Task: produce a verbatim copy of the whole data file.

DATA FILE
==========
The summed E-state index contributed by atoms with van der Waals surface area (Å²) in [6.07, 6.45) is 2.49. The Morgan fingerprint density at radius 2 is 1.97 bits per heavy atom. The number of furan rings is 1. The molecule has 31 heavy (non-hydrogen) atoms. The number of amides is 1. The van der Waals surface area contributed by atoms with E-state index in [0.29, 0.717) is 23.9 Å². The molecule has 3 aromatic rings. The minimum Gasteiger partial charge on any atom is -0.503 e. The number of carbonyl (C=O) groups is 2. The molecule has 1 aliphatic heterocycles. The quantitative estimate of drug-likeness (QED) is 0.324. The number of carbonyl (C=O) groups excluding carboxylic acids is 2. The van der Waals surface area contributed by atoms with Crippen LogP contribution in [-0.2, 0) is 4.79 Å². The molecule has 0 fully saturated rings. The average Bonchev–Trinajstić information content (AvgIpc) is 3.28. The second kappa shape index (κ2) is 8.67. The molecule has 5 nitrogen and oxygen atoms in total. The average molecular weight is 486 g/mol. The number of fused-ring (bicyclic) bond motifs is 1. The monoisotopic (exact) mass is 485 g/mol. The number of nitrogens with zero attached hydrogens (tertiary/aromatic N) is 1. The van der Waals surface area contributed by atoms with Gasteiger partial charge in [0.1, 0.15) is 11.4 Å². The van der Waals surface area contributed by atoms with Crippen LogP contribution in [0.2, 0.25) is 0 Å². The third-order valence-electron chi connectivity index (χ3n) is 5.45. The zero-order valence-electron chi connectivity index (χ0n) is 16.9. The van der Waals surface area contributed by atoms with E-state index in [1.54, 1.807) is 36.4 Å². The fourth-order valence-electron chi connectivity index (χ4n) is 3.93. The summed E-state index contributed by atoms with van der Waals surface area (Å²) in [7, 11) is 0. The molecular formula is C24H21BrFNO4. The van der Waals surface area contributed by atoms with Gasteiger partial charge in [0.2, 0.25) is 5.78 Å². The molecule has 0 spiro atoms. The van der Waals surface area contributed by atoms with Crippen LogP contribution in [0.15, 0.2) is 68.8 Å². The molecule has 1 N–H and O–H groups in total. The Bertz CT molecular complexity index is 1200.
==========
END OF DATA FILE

The summed E-state index contributed by atoms with van der Waals surface area (Å²) in [6.07, 6.45) is 2.49. The Morgan fingerprint density at radius 2 is 1.97 bits per heavy atom. The number of furan rings is 1. The molecule has 31 heavy (non-hydrogen) atoms. The number of amides is 1. The van der Waals surface area contributed by atoms with E-state index in [0.29, 0.717) is 23.9 Å². The molecule has 3 aromatic rings. The minimum Gasteiger partial charge on any atom is -0.503 e. The number of carbonyl (C=O) groups is 2. The molecule has 1 aliphatic heterocycles. The quantitative estimate of drug-likeness (QED) is 0.324. The number of carbonyl (C=O) groups excluding carboxylic acids is 2. The van der Waals surface area contributed by atoms with Crippen LogP contribution in [-0.2, 0) is 4.79 Å². The molecule has 0 fully saturated rings. The average Bonchev–Trinajstić information content (AvgIpc) is 3.28. The second kappa shape index (κ2) is 8.67. The molecule has 5 nitrogen and oxygen atoms in total. The average molecular weight is 486 g/mol. The number of fused-ring (bicyclic) bond motifs is 1. The monoisotopic (exact) mass is 485 g/mol. The number of nitrogens with zero attached hydrogens (tertiary/aromatic N) is 1. The van der Waals surface area contributed by atoms with Gasteiger partial charge in [0.1, 0.15) is 11.4 Å². The van der Waals surface area contributed by atoms with Crippen LogP contribution in [0.2, 0.25) is 0 Å². The third-order valence-electron chi connectivity index (χ3n) is 5.45. The zero-order valence-electron chi connectivity index (χ0n) is 16.9. The van der Waals surface area contributed by atoms with E-state index in [1.54, 1.807) is 36.4 Å². The fourth-order valence-electron chi connectivity index (χ4n) is 3.93. The summed E-state index contributed by atoms with van der Waals surface area (Å²) in [7, 11) is 0. The molecular formula is C24H21BrFNO4. The van der Waals surface area contributed by atoms with Gasteiger partial charge in [0.2, 0.25) is 5.78 Å². The molecule has 0 spiro atoms. The van der Waals surface area contributed by atoms with Crippen LogP contribution in [0.15, 0.2) is 68.8 Å². The molecule has 1 N–H and O–H groups in total. The Bertz CT molecular complexity index is 1200.